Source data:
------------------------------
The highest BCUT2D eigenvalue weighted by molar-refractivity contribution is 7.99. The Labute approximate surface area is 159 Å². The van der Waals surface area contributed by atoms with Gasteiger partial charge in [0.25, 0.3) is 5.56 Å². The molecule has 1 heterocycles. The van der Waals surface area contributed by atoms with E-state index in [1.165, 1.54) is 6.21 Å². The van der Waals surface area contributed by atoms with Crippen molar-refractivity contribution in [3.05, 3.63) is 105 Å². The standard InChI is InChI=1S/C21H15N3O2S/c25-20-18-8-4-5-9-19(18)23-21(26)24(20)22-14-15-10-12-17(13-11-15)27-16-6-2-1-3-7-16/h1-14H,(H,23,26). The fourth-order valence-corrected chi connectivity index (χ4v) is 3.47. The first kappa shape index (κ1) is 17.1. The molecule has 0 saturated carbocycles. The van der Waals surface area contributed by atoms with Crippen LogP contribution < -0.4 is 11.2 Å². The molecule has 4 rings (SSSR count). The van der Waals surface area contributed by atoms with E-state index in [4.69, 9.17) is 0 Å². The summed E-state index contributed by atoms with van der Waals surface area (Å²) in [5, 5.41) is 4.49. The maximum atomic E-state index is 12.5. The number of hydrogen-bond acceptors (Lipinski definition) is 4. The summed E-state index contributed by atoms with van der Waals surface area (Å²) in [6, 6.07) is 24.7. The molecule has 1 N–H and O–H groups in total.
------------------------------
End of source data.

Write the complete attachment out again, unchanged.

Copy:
The highest BCUT2D eigenvalue weighted by molar-refractivity contribution is 7.99. The Labute approximate surface area is 159 Å². The van der Waals surface area contributed by atoms with Gasteiger partial charge in [0.25, 0.3) is 5.56 Å². The molecule has 1 heterocycles. The van der Waals surface area contributed by atoms with E-state index in [1.165, 1.54) is 6.21 Å². The van der Waals surface area contributed by atoms with Crippen molar-refractivity contribution in [3.05, 3.63) is 105 Å². The standard InChI is InChI=1S/C21H15N3O2S/c25-20-18-8-4-5-9-19(18)23-21(26)24(20)22-14-15-10-12-17(13-11-15)27-16-6-2-1-3-7-16/h1-14H,(H,23,26). The fourth-order valence-corrected chi connectivity index (χ4v) is 3.47. The first kappa shape index (κ1) is 17.1. The molecule has 0 saturated carbocycles. The van der Waals surface area contributed by atoms with Crippen LogP contribution < -0.4 is 11.2 Å². The molecule has 4 rings (SSSR count). The van der Waals surface area contributed by atoms with E-state index in [4.69, 9.17) is 0 Å². The summed E-state index contributed by atoms with van der Waals surface area (Å²) in [5, 5.41) is 4.49. The maximum atomic E-state index is 12.5. The number of hydrogen-bond acceptors (Lipinski definition) is 4. The summed E-state index contributed by atoms with van der Waals surface area (Å²) in [6, 6.07) is 24.7. The molecule has 1 N–H and O–H groups in total.